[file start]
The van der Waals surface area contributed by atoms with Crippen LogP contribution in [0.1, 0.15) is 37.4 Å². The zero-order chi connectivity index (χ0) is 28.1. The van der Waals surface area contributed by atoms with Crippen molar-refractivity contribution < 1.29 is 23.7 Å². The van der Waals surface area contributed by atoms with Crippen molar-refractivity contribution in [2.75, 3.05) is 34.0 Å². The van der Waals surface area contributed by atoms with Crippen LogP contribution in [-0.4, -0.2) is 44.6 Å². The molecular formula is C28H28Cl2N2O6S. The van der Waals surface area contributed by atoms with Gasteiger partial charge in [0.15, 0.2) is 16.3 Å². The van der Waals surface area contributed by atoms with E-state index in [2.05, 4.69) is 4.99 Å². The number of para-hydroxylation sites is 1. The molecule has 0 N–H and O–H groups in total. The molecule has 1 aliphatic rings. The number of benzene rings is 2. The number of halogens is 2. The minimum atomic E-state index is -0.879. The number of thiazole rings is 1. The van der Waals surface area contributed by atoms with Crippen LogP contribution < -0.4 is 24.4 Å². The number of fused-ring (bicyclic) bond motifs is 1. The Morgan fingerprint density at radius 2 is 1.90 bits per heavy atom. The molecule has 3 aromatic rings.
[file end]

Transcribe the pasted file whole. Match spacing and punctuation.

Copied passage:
The van der Waals surface area contributed by atoms with Crippen LogP contribution in [0.1, 0.15) is 37.4 Å². The zero-order chi connectivity index (χ0) is 28.1. The van der Waals surface area contributed by atoms with Crippen molar-refractivity contribution < 1.29 is 23.7 Å². The van der Waals surface area contributed by atoms with Crippen molar-refractivity contribution in [2.75, 3.05) is 34.0 Å². The van der Waals surface area contributed by atoms with Crippen LogP contribution in [-0.4, -0.2) is 44.6 Å². The molecular formula is C28H28Cl2N2O6S. The van der Waals surface area contributed by atoms with Gasteiger partial charge in [0.15, 0.2) is 16.3 Å². The van der Waals surface area contributed by atoms with E-state index in [2.05, 4.69) is 4.99 Å². The number of para-hydroxylation sites is 1. The molecule has 0 N–H and O–H groups in total. The molecule has 1 aliphatic rings. The number of benzene rings is 2. The number of halogens is 2. The minimum atomic E-state index is -0.879. The number of thiazole rings is 1. The van der Waals surface area contributed by atoms with Crippen LogP contribution < -0.4 is 24.4 Å². The number of fused-ring (bicyclic) bond motifs is 1. The Morgan fingerprint density at radius 2 is 1.90 bits per heavy atom. The molecule has 3 aromatic rings.